40. However, it does seem to me that essentially the approach of the Court of Appeal is the same in both cases. Ward LJ states that "the exercise of discretion must be taken in the round". Wall LJ expresses that "the exercise of discretion cannot … properly be made by treating each child in isolation. The child's place within the family, and the consequences of the exercise of discretion on that child, must be considered." The fact that the courts then proceeded to take a different approach in the exercise of discretion is, in my view, attributable to the difference in the facts and circumstances in respect of cases which are clearly distinguishable. Unlike Re T, it was not contended in Zaffino that the return of the second child would have put him in an intolerable situation because, in that case, the child was returning to four of his siblings and his mother. On the contrary, in Zaffino it would have been the older child who would have been in a difficult position if her brother had been returned with her because she would then have been separated from all of her five siblings.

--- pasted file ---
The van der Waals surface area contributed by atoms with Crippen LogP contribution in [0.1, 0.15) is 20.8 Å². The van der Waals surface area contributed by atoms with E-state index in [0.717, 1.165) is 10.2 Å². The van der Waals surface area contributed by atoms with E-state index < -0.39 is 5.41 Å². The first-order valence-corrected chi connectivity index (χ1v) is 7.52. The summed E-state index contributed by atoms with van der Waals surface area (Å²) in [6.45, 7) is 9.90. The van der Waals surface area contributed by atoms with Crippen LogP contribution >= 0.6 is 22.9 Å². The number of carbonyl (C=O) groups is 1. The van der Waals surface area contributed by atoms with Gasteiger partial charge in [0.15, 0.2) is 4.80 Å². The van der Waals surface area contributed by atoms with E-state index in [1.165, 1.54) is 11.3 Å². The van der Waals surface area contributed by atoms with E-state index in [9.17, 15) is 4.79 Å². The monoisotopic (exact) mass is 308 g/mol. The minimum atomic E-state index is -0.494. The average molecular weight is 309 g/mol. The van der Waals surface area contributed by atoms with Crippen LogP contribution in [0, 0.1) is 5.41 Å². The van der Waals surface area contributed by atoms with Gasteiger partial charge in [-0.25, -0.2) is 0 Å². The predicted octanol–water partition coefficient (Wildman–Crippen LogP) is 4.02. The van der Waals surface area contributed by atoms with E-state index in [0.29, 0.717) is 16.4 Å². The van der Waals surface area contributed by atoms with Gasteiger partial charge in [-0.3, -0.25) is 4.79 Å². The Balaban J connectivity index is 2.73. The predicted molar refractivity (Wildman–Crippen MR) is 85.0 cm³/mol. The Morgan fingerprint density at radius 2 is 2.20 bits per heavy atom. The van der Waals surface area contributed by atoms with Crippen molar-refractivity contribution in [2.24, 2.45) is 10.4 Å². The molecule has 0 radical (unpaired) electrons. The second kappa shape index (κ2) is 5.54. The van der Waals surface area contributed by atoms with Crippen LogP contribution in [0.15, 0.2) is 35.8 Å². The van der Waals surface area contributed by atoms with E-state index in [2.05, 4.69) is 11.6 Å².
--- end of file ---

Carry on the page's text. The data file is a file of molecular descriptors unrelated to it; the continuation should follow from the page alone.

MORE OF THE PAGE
41. To my mind this demonstrates the importance of avoiding too rigid an approach. Each case must turn on its own facts and the approach to be taken in the exercise of discretion, if it arises, will depend on all the circumstances. For my part, I conclude that Ward LJ's dictum that "the exercise of the discretion must be taken in the round" succinctly summarises the approach to be adopted and that is the course I shall endeavour to follow in this case.
Further points on discretion